CINDY ELLEN RUSSELL / CRUSSELL@STARBULLETIN.COM
Don King, with his 6-year-old son Beau on Saturday, is raising funds for a movie called "Beautiful Son" that focuses on Beau's autism and the family's struggles.
2 surfers paddle to Kauai from Oahu in 19 hours
The effort is part of an autism project fundraiser
NAWILIWILI, Kauai » Kaimana McDermott, an autistic child and the son of Laird Hamilton's high school classmate, was the first to spot the lights accompanying the stand-up paddlers outside the breakwall at Nawiliwili Harbor.
It's fitting since big-wave surfers Dave Kalama and Hamilton were paddling from Oahu to Kauai to promote awareness of the struggles that autism brings to a family.
While McDermott, an eighth-grader at Kapaa Middle School, could not contain his excitement, grabbing at friends and strangers alike and pointing to the light far in the distance, his mother, Leona, was excited for another reason -- that these two men would try to help her son.
Hamilton and Kalama stand-up paddled from Oahu's North Shore to Kauai, finishing the journey in over 19 hours and covering 78 miles.
Both agreed it was, by far, the hardest leg in a journey that started at South Point on the Big Island last Wednesday. The last leg is today, a 26-mile bike ride from Nawiliwili to the Kilauea Lighthouse on Kauai's north shore, capping a 430-mile trip.
The two said the grueling trek was worth doing for kids like McDermott and Beau King, the son of friend Don King.
TOM FINNEGAN / TFINNEGAN@STARBULLETIN.COM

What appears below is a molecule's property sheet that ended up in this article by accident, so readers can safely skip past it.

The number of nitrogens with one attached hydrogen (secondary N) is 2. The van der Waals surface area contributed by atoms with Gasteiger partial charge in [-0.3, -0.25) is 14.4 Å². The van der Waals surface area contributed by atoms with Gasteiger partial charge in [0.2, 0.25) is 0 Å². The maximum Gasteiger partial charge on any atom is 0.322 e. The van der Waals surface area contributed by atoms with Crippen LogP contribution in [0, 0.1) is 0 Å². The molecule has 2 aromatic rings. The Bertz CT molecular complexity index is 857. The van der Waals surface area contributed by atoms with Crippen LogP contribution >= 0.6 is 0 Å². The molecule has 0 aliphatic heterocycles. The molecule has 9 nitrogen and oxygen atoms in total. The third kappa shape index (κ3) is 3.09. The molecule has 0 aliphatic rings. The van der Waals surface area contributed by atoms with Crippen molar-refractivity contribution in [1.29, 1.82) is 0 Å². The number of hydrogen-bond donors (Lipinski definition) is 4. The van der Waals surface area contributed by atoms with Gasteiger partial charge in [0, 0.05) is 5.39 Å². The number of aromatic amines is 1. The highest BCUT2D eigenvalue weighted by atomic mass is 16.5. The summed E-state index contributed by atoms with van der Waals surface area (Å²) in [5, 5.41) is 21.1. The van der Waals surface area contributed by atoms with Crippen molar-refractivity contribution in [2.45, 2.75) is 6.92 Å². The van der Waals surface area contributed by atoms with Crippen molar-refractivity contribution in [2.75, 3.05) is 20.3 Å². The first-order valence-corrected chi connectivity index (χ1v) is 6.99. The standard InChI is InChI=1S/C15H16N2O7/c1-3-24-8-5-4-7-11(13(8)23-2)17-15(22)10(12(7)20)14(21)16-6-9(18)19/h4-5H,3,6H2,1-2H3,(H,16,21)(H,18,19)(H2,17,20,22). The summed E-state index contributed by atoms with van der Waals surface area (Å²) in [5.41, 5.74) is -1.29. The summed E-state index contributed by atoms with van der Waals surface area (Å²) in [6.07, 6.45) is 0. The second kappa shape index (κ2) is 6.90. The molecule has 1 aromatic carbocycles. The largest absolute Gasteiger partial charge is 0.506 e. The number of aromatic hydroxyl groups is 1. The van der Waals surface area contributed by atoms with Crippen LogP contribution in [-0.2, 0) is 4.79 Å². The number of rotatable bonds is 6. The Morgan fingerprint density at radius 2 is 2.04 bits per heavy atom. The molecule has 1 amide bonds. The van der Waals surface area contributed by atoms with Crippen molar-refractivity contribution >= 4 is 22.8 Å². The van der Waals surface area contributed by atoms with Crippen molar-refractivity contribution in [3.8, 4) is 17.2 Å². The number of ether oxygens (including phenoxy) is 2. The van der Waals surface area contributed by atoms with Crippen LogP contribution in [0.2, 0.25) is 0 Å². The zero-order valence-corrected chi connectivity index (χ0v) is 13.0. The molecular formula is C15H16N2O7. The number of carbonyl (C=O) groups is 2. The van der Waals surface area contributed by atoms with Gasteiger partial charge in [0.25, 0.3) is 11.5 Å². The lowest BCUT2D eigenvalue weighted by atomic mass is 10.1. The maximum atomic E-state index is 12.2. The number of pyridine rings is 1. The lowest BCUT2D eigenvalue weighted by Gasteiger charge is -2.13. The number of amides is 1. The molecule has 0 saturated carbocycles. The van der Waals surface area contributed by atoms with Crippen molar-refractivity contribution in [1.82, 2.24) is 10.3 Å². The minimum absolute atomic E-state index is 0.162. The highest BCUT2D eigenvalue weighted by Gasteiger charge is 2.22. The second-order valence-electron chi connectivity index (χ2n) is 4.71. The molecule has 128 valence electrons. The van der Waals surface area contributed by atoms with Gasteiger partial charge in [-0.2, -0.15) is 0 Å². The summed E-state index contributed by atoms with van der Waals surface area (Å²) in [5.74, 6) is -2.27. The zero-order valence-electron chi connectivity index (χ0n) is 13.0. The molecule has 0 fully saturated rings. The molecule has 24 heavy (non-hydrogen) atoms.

Laird Hamilton and Dave Kalama, left, were greeted yesterday on Kauai after finishing a 19-hour paddle from Oahu.
King, a cinematographer, has produced "Beautiful Son," a film about their family's struggles with Beau's autism. Hamilton has said he hopes to raise money to distribute the movie to a greater audience.
An exhausted Kalama said the paddle "was the hardest thing I've ever done" and a "serious gut check."
The two encountered some bad luck, in the form of Kona winds and rain squalls, so heavy at times that the two had to paddle on their stomachs to keep their balance. Visibility was near nil around 2 a.m., when the heaviest showers moved in, Hamilton said.
"It makes you feel very small," Hamilton said. "It's very humbling."
The two were greeted at Kalapaki Beach in Nawiliwili shortly after sunset by a few dozen well-wishers, including a number of autistic kids who are benefiting from the trip.
Hamilton's wife, Gabrielle Reece, former volleyball star and supermodel, and their daughter, Viola, were also on hand to greet the weary surfers.
Never one to miss a swell, Hamilton asked her to bring along his regular 12-foot paddle board to catch some waves after the bike ride today, Reece said.
While it marks the end of a huge journey, today "is just the start" of what is hopefully a breakthrough of autism awareness in the islands, Leona McDermott said.
"We (have) all these agencies, all these politicians," she said. "This is two guys on surfboards. If this don't wake them up, I don't know what will."